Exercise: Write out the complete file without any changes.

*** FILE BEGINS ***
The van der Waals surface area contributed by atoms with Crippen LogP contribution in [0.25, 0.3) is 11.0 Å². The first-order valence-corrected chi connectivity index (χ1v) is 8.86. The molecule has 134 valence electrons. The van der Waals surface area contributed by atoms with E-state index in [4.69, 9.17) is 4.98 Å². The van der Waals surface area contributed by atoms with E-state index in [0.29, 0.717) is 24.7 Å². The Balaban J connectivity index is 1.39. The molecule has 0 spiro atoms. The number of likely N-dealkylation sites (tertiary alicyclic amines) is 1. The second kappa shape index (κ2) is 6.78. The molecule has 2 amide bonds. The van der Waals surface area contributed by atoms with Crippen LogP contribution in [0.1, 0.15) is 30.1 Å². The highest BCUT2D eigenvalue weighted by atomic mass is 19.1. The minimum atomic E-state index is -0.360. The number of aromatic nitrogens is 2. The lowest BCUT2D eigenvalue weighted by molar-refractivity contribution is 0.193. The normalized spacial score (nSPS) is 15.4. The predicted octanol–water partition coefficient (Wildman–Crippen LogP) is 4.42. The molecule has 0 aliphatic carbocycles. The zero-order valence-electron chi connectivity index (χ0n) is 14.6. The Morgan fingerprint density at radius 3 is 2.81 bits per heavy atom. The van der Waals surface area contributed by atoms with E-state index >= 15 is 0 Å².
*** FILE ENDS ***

The van der Waals surface area contributed by atoms with Crippen LogP contribution in [0.25, 0.3) is 11.0 Å². The first-order valence-corrected chi connectivity index (χ1v) is 8.86. The molecule has 134 valence electrons. The van der Waals surface area contributed by atoms with E-state index in [4.69, 9.17) is 4.98 Å². The van der Waals surface area contributed by atoms with E-state index in [0.29, 0.717) is 24.7 Å². The Balaban J connectivity index is 1.39. The molecule has 0 spiro atoms. The number of likely N-dealkylation sites (tertiary alicyclic amines) is 1. The second kappa shape index (κ2) is 6.78. The molecule has 2 amide bonds. The van der Waals surface area contributed by atoms with Crippen LogP contribution in [0.1, 0.15) is 30.1 Å². The highest BCUT2D eigenvalue weighted by atomic mass is 19.1. The minimum atomic E-state index is -0.360. The number of aromatic nitrogens is 2. The lowest BCUT2D eigenvalue weighted by molar-refractivity contribution is 0.193. The normalized spacial score (nSPS) is 15.4. The predicted octanol–water partition coefficient (Wildman–Crippen LogP) is 4.42. The molecule has 0 aliphatic carbocycles. The zero-order valence-electron chi connectivity index (χ0n) is 14.6. The Morgan fingerprint density at radius 3 is 2.81 bits per heavy atom. The van der Waals surface area contributed by atoms with E-state index >= 15 is 0 Å².